So It Goes Theatre return to Barons Court next month with their 21st century interpretation of Dante’s Divine Comedy. Adapted from the 700-year-old narrative poem, it’s the story of Dante’s quest to rediscover the reasons for living by reuniting with his lost childhood love Beatrice; to do this he’s taken on a tour of hell, purgatory and heaven by mysterious stranger Virgil. “Naturally there’s loads to explore: faith, morality, friendship, redemption. You name it, there’s a whole world inside this show,” says director Douglas Baker.
Funnily enough, Douglas didn’t originally set out to adapt Dante’s classic poem. “I’m embarrassed to say it was basically a complete accident,” he admits. “I had in my head an entirely different piece of source material – which I won’t go into now because it may surface in the near future. However, when I arrived at the Barons Court, I knew instantly it wouldn’t work there, so I had a mad weekend reading lots of different texts to try and find something else to do.
“I wanted something that was seriously old, out of copyright, brimming with theatrical potential. There was one particularly desperate moment where I was considering stringing all Shakespeare’s sonnets together into a narrative; thank God I found the Divine Comedy. As I started reading it, I couldn’t put it down. It drew me in with every passage. The pace of the thing – despite its hefty length – is incredible.”
Despite its appeal, turning Dante’s original poem into a 90-minute play for a 21st century audience came with some pretty big challenges. “I don’t want to give too much away but I think there were three big problems,” says Douglas. “Firstly, trying to create a dramatic arc in a poem that is essentially a series of meetings where the main character simply accepts what he sees as truth; structurally this is so boring and doesn’t make so much sense as a coherent story. So we’ve flipped, rearranged and cut down lots in order to – fingers crossed – make an emotionally believable journey.
“Secondly, we wanted a culture in the rehearsal room where we worked openly with only dialogue on the page. So it was a challenge to try not premeditating what I thought it would look like on stage. Even though scenes were brimming with potential, I didn’t want to lock us into something that we couldn’t achieve. So finding that balance between honouring both the text and the devising process was tricky, but hopefully we’ve made it work.
“The other main problem was trying to present medieval morality sympathetically. I quickly saw that it was impossible, so as a result we’ve had to take some liberties. Our Dante is younger and more rebellious. I thought that youthful mindset could work because we the audience are basically seeing this stuffy old fashioned world through Dante’s eyes, so we can hopefully justify the difference between the Dante in the poem and the Dante we present on stage. The story is the same, but Dante’s feelings towards it have been modernised.”
Douglas is looking forward to introducing new audiences to Dante’s work, and says prior knowledge of the Divine Comedy isn’t a must: “I would say not. Part of the attraction to the poem was the feeling that many people knew of it, but not in any real detail. There’s something incredibly exciting about introducing people to a dusty old book for the first time; perhaps our interpretation will encourage people to read it for themselves and come to their own understanding about morality or the afterlife. I hope people will see our piece as a series of questions rather than assertions. The hope is we can ignite curiosities that will push people to reach their own conclusions.”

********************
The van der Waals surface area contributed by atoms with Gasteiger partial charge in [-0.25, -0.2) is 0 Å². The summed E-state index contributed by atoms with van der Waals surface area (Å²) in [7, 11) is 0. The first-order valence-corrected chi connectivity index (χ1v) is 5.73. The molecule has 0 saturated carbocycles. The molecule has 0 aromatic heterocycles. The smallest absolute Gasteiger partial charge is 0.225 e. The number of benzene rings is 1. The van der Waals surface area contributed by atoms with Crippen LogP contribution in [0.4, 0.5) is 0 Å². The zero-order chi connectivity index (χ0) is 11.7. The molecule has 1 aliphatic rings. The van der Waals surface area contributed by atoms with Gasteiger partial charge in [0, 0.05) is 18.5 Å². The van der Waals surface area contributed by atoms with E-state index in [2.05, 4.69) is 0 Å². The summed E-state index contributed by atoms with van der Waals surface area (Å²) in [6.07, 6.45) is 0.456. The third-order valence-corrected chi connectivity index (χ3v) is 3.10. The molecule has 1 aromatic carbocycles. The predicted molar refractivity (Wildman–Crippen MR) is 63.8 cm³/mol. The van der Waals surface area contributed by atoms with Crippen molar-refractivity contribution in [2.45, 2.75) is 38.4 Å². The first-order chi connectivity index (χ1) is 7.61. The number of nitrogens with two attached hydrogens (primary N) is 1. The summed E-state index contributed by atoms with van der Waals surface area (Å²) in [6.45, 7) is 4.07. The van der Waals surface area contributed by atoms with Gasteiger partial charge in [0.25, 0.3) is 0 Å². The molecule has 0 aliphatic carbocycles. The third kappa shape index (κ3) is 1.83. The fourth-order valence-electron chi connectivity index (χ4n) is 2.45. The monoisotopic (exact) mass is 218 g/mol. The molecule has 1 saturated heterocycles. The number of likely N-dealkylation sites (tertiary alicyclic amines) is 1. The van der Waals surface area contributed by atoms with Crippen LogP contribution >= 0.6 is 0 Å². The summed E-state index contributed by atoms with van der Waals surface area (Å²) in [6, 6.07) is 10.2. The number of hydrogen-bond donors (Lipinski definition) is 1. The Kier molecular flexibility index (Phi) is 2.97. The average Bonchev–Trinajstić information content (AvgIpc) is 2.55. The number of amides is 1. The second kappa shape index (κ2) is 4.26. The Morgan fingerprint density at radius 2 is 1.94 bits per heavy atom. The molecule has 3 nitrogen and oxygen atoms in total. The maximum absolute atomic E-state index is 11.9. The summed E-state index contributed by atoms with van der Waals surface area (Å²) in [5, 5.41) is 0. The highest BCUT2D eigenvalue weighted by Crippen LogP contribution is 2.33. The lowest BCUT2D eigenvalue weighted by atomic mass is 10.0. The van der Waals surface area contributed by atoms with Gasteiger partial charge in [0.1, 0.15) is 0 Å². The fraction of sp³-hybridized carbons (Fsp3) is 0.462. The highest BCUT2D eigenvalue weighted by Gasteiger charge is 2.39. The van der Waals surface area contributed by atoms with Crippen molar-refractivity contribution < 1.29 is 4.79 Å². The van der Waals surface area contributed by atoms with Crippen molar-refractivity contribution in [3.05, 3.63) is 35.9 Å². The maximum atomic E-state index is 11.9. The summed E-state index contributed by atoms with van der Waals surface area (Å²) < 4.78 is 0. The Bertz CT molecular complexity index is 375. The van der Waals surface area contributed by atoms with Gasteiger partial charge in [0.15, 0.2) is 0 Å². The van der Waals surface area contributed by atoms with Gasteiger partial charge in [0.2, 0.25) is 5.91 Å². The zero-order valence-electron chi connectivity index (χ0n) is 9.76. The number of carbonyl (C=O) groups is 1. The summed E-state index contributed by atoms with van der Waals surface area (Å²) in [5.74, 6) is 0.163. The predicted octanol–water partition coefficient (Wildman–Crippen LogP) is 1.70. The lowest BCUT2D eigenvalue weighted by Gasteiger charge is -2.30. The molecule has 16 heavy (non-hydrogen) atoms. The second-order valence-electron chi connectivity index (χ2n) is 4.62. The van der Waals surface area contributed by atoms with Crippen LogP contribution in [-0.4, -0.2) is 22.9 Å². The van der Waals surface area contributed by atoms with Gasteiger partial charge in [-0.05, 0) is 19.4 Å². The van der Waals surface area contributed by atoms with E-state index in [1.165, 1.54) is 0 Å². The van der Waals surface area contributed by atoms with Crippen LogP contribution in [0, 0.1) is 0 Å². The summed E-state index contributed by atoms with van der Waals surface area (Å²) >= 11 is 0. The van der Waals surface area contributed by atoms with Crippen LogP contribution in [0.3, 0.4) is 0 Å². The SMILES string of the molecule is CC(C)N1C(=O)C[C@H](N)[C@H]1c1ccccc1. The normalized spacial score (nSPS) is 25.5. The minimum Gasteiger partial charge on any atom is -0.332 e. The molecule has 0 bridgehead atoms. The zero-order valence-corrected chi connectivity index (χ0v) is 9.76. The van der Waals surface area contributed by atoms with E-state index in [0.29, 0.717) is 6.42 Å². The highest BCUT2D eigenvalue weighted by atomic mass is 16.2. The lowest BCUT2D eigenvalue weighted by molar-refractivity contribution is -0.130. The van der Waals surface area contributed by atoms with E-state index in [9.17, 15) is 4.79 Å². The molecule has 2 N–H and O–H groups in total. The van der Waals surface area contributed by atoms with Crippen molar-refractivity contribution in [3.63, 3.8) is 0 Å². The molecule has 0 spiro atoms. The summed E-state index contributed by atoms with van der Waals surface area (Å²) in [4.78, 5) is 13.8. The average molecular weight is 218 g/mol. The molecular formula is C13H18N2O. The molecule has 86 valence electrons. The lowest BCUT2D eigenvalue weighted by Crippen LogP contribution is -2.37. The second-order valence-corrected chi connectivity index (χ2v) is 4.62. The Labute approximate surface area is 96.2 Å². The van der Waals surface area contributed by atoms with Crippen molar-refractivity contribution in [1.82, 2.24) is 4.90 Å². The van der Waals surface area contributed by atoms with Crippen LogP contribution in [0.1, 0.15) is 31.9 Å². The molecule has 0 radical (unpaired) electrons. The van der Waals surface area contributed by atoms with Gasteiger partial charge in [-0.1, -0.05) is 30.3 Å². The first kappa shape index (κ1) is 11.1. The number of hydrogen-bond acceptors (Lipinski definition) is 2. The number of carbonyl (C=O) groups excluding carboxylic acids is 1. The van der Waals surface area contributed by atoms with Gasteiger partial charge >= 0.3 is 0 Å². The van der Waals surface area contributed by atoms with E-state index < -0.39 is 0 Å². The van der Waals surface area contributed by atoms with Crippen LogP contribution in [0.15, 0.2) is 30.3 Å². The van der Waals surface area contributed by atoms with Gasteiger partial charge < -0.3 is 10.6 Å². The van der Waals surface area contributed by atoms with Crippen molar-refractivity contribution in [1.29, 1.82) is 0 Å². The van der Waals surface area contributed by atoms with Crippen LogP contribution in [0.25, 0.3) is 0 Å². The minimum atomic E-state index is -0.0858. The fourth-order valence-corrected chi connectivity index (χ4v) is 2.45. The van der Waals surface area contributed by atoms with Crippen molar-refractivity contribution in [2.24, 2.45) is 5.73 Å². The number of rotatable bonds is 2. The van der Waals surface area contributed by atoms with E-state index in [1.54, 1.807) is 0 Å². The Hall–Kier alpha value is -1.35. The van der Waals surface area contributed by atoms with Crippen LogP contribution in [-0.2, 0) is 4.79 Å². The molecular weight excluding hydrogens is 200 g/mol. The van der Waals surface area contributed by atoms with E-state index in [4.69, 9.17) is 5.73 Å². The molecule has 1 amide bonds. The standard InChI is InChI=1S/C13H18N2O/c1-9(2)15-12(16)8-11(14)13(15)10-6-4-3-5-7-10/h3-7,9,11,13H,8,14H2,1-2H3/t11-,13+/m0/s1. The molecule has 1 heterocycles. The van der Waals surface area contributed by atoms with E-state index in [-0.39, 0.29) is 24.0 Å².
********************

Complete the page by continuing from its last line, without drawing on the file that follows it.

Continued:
The show returns to Barons Court for a second time following a well-received run in April. “Being back is strangely unnerving,” says Douglas. “We always forget how small the stage is, so it requires seriously precise coordination to keep things visually interesting. Luckily our movement director Matthew is a genius at utilising space in interesting ways, so your eye is always drawn correctly. Other than that it’s just been a case of balancing creating with re-creating, we don’t want to just redo the original production but rather build on it and improve.”
This latest run, which opens on 5th September, sees almost all of the seven-strong cast reprise their roles. “They are the most generous people you could ever hope to meet,” says Douglas. “The bond between performer and director can be so fragile if egos are at play. If a cast don’t trust the director they will seize up and work only for themselves. But these cast members work for each other, they are beautifully spirited people.
“As a director I often get my actors to do very weird weird things to create the spectacle for the audience, so if it’s to translate into a coherent performance where they can commit completely it’s utterly reliant upon their trust in me. I think we have that trust, so the rehearsal room is a joyful space where we can really play and find the truth in what we’re doing.”
Douglas co-founded So It Goes Theatre with producer Charles Golding. “Charlie and I created the company way back in 2011, its been on hiatus for a while because Charlie now has a family but we always knew it would be back some day,” he explains. “We wanted to do a combination of reimagining classic stories and telling brand new ones. We want to showcase new performance talents in a largely ensemble context. We were also aware that the majority of actors auditioning for us were female, so we decided very quickly to produce work that in general favoured largely female casts. Maybe it was pragmatic rather than righteous, but it’s worked for us so far.”
Book now for Dante’s Divine Comedy at Barons Court Theatre from 5th-30th September.